The violence at the demonstration and others that followed was the occasion for anti-draft dodger stories and editorials in the newspapers. The Mayor of Toronto called for the draft dodgers to be deported en masse. The exiles fully expected that Dave and Michael would be sentenced to jail and then deported. Instead Dave was fined. Michael Ormsby did serve time in jail but he was not deported.

By the time Dave’s case came before the court he was living at 418 Dundas Street. He regularly wrote to Carol Huebner in Beirut. The following is a copy of one of his letters in which he describes his court appearance.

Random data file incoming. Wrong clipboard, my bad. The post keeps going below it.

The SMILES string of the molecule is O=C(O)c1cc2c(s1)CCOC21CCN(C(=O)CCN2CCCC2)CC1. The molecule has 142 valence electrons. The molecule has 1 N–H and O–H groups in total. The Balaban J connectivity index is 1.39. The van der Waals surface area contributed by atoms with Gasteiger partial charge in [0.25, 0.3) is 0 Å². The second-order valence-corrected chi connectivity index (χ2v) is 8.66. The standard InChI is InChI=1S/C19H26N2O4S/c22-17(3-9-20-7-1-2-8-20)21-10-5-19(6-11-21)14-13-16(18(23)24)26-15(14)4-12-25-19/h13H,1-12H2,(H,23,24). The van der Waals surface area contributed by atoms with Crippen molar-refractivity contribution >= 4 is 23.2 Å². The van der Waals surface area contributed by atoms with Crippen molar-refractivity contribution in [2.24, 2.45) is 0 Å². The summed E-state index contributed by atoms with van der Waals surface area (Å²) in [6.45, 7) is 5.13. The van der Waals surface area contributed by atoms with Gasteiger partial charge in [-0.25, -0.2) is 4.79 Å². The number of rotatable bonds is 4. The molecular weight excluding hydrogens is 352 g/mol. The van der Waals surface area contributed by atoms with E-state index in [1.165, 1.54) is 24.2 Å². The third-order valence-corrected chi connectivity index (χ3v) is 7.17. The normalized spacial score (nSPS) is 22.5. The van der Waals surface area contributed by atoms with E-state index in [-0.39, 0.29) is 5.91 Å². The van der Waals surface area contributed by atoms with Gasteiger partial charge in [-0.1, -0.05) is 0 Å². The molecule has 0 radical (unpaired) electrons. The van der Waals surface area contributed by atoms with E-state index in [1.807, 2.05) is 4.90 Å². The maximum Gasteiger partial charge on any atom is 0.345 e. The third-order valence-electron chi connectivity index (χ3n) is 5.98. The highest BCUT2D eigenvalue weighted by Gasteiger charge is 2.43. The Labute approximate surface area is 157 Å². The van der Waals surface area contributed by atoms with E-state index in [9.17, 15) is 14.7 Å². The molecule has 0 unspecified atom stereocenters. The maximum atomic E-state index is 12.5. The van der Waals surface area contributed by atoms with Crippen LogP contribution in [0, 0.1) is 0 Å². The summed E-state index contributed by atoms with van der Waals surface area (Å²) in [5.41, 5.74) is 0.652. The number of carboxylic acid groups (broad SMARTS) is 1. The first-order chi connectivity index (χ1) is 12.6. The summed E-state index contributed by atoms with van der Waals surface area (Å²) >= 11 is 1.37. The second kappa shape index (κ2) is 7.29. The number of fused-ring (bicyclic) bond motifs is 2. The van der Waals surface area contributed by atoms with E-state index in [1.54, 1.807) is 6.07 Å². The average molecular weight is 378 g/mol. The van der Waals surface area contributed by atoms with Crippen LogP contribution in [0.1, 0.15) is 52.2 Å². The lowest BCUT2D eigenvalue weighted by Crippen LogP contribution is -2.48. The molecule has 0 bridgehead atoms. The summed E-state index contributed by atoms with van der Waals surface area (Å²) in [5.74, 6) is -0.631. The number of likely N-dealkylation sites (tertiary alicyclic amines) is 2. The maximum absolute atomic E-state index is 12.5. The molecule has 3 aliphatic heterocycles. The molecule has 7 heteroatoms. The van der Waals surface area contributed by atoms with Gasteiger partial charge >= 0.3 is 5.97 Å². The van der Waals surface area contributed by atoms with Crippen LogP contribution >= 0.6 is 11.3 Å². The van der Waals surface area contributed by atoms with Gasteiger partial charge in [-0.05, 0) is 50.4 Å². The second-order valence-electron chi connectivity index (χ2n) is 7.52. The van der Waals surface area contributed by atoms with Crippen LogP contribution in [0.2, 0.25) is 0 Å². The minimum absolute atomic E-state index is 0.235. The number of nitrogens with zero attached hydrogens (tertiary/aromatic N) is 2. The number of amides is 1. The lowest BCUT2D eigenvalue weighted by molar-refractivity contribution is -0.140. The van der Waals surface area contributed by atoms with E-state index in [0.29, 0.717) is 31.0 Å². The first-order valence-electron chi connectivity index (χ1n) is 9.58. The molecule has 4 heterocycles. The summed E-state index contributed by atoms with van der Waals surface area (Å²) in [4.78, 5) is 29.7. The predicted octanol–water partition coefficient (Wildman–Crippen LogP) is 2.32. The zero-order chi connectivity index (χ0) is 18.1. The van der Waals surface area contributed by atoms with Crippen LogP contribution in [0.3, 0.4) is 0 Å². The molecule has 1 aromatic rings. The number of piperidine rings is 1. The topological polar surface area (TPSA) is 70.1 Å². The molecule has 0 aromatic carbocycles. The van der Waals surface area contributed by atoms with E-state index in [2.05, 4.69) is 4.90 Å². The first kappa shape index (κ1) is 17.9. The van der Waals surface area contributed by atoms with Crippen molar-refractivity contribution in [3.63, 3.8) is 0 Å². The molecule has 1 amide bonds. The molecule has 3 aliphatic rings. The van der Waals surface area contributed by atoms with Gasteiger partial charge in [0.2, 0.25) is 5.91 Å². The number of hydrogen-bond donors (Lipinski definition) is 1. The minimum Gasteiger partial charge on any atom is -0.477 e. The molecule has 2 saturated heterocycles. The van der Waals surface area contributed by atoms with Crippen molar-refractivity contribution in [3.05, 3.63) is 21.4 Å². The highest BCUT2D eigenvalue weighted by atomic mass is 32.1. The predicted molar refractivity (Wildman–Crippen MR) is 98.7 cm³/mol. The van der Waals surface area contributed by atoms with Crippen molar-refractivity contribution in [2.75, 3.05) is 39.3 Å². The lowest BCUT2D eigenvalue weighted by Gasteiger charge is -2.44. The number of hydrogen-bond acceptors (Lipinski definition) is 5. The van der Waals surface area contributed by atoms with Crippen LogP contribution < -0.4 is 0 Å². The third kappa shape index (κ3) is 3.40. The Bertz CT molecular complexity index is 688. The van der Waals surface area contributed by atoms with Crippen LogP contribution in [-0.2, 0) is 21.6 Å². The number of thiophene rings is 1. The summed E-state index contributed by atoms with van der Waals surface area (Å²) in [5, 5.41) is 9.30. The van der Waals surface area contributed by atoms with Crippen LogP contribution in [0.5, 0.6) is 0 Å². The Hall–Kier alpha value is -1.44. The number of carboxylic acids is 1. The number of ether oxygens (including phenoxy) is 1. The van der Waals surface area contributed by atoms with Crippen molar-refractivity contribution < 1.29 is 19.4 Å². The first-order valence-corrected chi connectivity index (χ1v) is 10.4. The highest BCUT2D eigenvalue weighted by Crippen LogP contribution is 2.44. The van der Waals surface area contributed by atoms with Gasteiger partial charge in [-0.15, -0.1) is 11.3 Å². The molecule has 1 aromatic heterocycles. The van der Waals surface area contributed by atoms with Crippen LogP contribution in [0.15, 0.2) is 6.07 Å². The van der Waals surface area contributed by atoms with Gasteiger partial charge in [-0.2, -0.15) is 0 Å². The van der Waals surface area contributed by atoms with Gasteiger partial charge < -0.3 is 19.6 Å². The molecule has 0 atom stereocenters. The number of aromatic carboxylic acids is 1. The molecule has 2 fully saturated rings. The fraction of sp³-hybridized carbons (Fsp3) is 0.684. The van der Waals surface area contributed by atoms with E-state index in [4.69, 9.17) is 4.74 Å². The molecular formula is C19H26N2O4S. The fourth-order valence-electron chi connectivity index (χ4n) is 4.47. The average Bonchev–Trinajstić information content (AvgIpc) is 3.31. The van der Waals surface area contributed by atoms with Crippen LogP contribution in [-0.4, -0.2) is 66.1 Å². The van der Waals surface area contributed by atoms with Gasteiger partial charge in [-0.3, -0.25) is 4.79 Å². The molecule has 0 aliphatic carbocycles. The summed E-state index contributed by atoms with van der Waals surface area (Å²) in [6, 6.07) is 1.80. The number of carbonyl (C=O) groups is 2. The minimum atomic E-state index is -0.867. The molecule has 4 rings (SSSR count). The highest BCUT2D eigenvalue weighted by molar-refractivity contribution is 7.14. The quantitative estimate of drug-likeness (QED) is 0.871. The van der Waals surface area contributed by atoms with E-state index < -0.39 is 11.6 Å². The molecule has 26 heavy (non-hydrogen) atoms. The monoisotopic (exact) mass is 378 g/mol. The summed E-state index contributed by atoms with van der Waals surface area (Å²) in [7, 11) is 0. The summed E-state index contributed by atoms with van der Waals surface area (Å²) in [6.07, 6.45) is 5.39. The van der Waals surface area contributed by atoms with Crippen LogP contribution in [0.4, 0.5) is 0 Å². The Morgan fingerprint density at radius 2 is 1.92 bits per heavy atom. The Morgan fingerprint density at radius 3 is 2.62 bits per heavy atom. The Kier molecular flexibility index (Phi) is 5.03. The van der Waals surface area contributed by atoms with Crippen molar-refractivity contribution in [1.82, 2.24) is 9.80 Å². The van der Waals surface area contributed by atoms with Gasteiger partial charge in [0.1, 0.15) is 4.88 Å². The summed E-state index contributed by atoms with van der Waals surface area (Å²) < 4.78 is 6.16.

A letter from Dave Woodward to Carol Huebner, January 21, 1969.


418 Dundas West

Toronto, Ontario

January 21, 1969

Tuesday night

Carol Huebner

24 University

Christian Center

Beirut, Lebanon